Product details

By continuing to use our site you consent to the use of cookies as described in our privacy policy unless you have disabled them.
You can change your cookie settings at any time but parts of our site will not function correctly without them.

Abstract

This case study is an attempt to elucidate the malpractices of advertising and communication, which are carried out by the industry giants. It also highlights the absence of an effective crisis communication strategy, which can prove to be detrimental for the brand and industry as a whole. Until September 2004, Celebrex, a global brand of Pfizer, the world''s largest pharmaceutical company for anti-arthritis drugs and Vioxx, a global rival brand of Merck, the world''s third-largest pharmaceutical company, were doing well all over the world. These brands occupied the top positions in Direct-to-Consumer Advertising (DTCA) expenditure. Through massive ad campaigns, they created a global brand awareness in a short time. Their communication pitched high on gastrointestinal safety. What these two brands did not talk about was the cardiovascular safety profile. Following the analysis of three-years worth of data in a post-marketing study, it was shown that Vioxx doubled the risk of heart attack and stroke in patients, who took it for at least 18 months. On 30 September 2004 Merck announced that Vioxx would be voluntarily withdrawn by Merck, worldwide. There was an imbroglio without any clearcut strategy of vindication and revival of the brand image. Had the health care companies thought of this peril? Was there any way to recover from this bad case of public relations? Was Pfizer''s move to continue with Celebrex in the market, the right decision or should it have gone the Merck way? Was a massive DTCA pitch, focusing only on the benefits of the drug, the right strategy to increase the company''s market share fast?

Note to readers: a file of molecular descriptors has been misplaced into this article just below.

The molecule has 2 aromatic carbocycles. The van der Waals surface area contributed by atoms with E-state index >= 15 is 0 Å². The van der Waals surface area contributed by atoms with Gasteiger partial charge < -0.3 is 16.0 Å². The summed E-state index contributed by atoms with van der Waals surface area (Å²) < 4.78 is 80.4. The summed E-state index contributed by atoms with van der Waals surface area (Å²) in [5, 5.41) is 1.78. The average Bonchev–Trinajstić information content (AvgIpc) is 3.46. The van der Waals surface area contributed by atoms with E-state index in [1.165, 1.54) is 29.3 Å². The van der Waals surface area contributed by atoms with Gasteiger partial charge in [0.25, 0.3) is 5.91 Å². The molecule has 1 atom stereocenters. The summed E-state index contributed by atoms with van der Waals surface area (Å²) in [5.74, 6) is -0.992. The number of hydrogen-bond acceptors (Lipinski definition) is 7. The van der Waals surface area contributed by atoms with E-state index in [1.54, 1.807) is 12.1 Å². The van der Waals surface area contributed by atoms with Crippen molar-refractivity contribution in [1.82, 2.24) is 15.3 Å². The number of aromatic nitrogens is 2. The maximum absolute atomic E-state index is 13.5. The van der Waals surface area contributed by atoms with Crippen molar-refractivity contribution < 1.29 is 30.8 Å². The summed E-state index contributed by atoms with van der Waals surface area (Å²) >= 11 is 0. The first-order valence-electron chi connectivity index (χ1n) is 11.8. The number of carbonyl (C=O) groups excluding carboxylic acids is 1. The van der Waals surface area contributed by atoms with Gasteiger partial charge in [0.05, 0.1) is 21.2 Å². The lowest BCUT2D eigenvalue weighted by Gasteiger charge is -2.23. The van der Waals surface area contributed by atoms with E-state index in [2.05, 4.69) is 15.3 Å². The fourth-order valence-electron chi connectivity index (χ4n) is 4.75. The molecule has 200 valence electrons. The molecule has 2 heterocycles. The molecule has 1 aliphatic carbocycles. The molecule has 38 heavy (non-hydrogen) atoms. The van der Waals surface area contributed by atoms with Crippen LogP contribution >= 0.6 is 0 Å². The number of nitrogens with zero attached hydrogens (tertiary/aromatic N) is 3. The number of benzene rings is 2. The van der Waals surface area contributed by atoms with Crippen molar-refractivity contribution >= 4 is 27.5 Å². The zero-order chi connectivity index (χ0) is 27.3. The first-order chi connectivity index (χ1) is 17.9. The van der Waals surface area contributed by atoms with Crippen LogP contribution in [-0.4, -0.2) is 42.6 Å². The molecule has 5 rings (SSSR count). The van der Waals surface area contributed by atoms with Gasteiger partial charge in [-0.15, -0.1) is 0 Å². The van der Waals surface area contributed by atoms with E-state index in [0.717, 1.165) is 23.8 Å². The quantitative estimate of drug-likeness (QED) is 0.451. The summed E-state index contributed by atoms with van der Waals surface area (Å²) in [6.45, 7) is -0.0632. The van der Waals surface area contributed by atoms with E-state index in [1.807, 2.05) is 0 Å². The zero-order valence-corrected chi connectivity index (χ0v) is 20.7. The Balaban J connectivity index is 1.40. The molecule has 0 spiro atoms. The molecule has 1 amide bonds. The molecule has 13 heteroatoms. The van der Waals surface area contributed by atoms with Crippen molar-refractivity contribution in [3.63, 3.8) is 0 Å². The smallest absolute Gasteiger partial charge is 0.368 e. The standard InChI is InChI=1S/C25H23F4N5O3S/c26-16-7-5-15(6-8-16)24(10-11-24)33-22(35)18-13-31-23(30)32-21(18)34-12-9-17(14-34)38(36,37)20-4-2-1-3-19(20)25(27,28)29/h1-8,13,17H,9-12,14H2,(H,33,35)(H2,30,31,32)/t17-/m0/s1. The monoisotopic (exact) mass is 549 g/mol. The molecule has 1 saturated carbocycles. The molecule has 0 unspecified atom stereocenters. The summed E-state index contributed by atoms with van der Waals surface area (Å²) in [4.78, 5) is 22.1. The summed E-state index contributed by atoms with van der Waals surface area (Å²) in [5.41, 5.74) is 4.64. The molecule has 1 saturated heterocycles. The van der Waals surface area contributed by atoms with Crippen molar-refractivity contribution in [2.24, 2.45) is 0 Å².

Location:
Industry:
Other setting(s):
2005

About

Abstract

This case study is an attempt to elucidate the malpractices of advertising and communication, which are carried out by the industry giants. It also highlights the absence of an effective crisis communication strategy, which can prove to be detrimental for the brand and industry as a whole. Until September 2004, Celebrex, a global brand of Pfizer, the world''s largest pharmaceutical company for anti-arthritis drugs and Vioxx, a global rival brand of Merck, the world''s third-largest pharmaceutical company, were doing well all over the world. These brands occupied the top positions in Direct-to-Consumer Advertising (DTCA) expenditure. Through massive ad campaigns, they created a global brand awareness in a short time. Their communication pitched high on gastrointestinal safety. What these two brands did not talk about was the cardiovascular safety profile. Following the analysis of three-years worth of data in a post-marketing study, it was shown that Vioxx doubled the risk of heart attack and stroke in patients, who took it for at least 18 months. On 30 September 2004 Merck announced that Vioxx would be voluntarily withdrawn by Merck, worldwide. There was an imbroglio without any clearcut strategy of vindication and revival of the brand image. Had the health care companies thought of this peril? Was there any way to recover from this bad case of public relations? Was Pfizer''s move to continue with Celebrex in the market, the right decision or should it have gone the Merck way? Was a massive DTCA pitch, focusing only on the benefits of the drug, the right strategy to increase the company''s market share fast?

Settings

Location:
Industry:
Other setting(s):
2005

Related